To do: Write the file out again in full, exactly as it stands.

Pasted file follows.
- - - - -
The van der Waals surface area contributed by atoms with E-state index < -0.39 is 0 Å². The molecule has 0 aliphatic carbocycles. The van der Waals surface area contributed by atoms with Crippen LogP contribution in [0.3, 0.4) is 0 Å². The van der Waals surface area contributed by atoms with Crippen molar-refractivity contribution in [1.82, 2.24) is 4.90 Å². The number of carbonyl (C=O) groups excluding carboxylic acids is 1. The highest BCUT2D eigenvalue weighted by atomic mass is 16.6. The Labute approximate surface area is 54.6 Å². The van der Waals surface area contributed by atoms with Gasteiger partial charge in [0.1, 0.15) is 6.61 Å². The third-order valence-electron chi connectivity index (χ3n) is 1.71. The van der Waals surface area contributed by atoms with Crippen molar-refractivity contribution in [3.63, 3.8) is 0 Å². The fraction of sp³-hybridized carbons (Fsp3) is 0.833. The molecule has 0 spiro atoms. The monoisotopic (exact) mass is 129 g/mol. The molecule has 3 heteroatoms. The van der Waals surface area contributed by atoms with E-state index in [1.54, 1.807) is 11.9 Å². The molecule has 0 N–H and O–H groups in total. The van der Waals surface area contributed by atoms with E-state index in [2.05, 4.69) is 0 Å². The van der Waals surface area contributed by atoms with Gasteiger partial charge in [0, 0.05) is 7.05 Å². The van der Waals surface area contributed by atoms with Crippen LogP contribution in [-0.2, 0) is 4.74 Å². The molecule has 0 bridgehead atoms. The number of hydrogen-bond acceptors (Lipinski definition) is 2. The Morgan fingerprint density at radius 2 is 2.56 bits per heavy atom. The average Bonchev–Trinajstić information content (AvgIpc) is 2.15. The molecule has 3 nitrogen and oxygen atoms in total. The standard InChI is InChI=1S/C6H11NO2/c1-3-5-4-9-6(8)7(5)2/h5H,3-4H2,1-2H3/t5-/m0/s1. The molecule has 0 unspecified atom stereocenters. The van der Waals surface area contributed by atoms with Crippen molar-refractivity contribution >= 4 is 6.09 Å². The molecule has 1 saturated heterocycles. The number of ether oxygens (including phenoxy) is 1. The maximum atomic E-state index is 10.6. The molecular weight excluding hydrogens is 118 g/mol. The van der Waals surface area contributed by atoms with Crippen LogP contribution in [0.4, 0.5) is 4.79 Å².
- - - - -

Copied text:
The van der Waals surface area contributed by atoms with E-state index < -0.39 is 0 Å². The molecule has 0 aliphatic carbocycles. The van der Waals surface area contributed by atoms with Crippen LogP contribution in [0.3, 0.4) is 0 Å². The van der Waals surface area contributed by atoms with Crippen molar-refractivity contribution in [1.82, 2.24) is 4.90 Å². The number of carbonyl (C=O) groups excluding carboxylic acids is 1. The highest BCUT2D eigenvalue weighted by atomic mass is 16.6. The Labute approximate surface area is 54.6 Å². The van der Waals surface area contributed by atoms with Gasteiger partial charge in [0.1, 0.15) is 6.61 Å². The third-order valence-electron chi connectivity index (χ3n) is 1.71. The van der Waals surface area contributed by atoms with Crippen molar-refractivity contribution in [3.63, 3.8) is 0 Å². The fraction of sp³-hybridized carbons (Fsp3) is 0.833. The molecule has 0 spiro atoms. The monoisotopic (exact) mass is 129 g/mol. The molecule has 3 heteroatoms. The van der Waals surface area contributed by atoms with E-state index in [1.54, 1.807) is 11.9 Å². The molecule has 0 N–H and O–H groups in total. The van der Waals surface area contributed by atoms with E-state index in [2.05, 4.69) is 0 Å². The van der Waals surface area contributed by atoms with Gasteiger partial charge in [0, 0.05) is 7.05 Å². The van der Waals surface area contributed by atoms with Crippen LogP contribution in [-0.2, 0) is 4.74 Å². The molecule has 0 bridgehead atoms. The number of hydrogen-bond acceptors (Lipinski definition) is 2. The Morgan fingerprint density at radius 2 is 2.56 bits per heavy atom. The average Bonchev–Trinajstić information content (AvgIpc) is 2.15. The molecule has 3 nitrogen and oxygen atoms in total. The standard InChI is InChI=1S/C6H11NO2/c1-3-5-4-9-6(8)7(5)2/h5H,3-4H2,1-2H3/t5-/m0/s1. The molecule has 0 unspecified atom stereocenters. The van der Waals surface area contributed by atoms with Crippen molar-refractivity contribution >= 4 is 6.09 Å². The molecule has 1 saturated heterocycles. The number of ether oxygens (including phenoxy) is 1. The maximum atomic E-state index is 10.6. The molecular weight excluding hydrogens is 118 g/mol. The van der Waals surface area contributed by atoms with Crippen LogP contribution in [0.4, 0.5) is 4.79 Å².